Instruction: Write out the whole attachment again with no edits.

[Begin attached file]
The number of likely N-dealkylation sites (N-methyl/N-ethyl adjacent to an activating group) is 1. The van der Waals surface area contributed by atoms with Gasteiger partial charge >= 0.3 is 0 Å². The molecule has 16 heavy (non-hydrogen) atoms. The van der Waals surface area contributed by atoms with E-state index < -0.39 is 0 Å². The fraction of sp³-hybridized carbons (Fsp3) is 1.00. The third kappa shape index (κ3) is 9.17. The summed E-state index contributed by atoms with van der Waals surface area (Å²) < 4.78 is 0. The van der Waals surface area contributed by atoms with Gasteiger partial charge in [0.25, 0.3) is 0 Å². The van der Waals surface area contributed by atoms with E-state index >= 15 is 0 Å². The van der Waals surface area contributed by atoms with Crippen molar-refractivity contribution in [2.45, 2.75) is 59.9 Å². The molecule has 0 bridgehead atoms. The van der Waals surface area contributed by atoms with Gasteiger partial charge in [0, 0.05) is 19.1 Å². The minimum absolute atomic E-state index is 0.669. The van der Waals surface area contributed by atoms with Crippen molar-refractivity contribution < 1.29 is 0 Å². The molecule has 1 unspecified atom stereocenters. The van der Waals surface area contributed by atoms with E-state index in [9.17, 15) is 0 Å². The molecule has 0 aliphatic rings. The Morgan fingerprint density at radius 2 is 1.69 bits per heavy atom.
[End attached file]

The number of likely N-dealkylation sites (N-methyl/N-ethyl adjacent to an activating group) is 1. The van der Waals surface area contributed by atoms with Gasteiger partial charge >= 0.3 is 0 Å². The molecule has 16 heavy (non-hydrogen) atoms. The van der Waals surface area contributed by atoms with E-state index < -0.39 is 0 Å². The fraction of sp³-hybridized carbons (Fsp3) is 1.00. The third kappa shape index (κ3) is 9.17. The summed E-state index contributed by atoms with van der Waals surface area (Å²) < 4.78 is 0. The van der Waals surface area contributed by atoms with Gasteiger partial charge in [0.25, 0.3) is 0 Å². The van der Waals surface area contributed by atoms with E-state index >= 15 is 0 Å². The van der Waals surface area contributed by atoms with Crippen molar-refractivity contribution in [2.45, 2.75) is 59.9 Å². The molecule has 0 bridgehead atoms. The van der Waals surface area contributed by atoms with Gasteiger partial charge in [0, 0.05) is 19.1 Å². The minimum absolute atomic E-state index is 0.669. The van der Waals surface area contributed by atoms with Crippen molar-refractivity contribution < 1.29 is 0 Å². The molecule has 1 unspecified atom stereocenters. The van der Waals surface area contributed by atoms with E-state index in [9.17, 15) is 0 Å². The molecule has 0 aliphatic rings. The Morgan fingerprint density at radius 2 is 1.69 bits per heavy atom.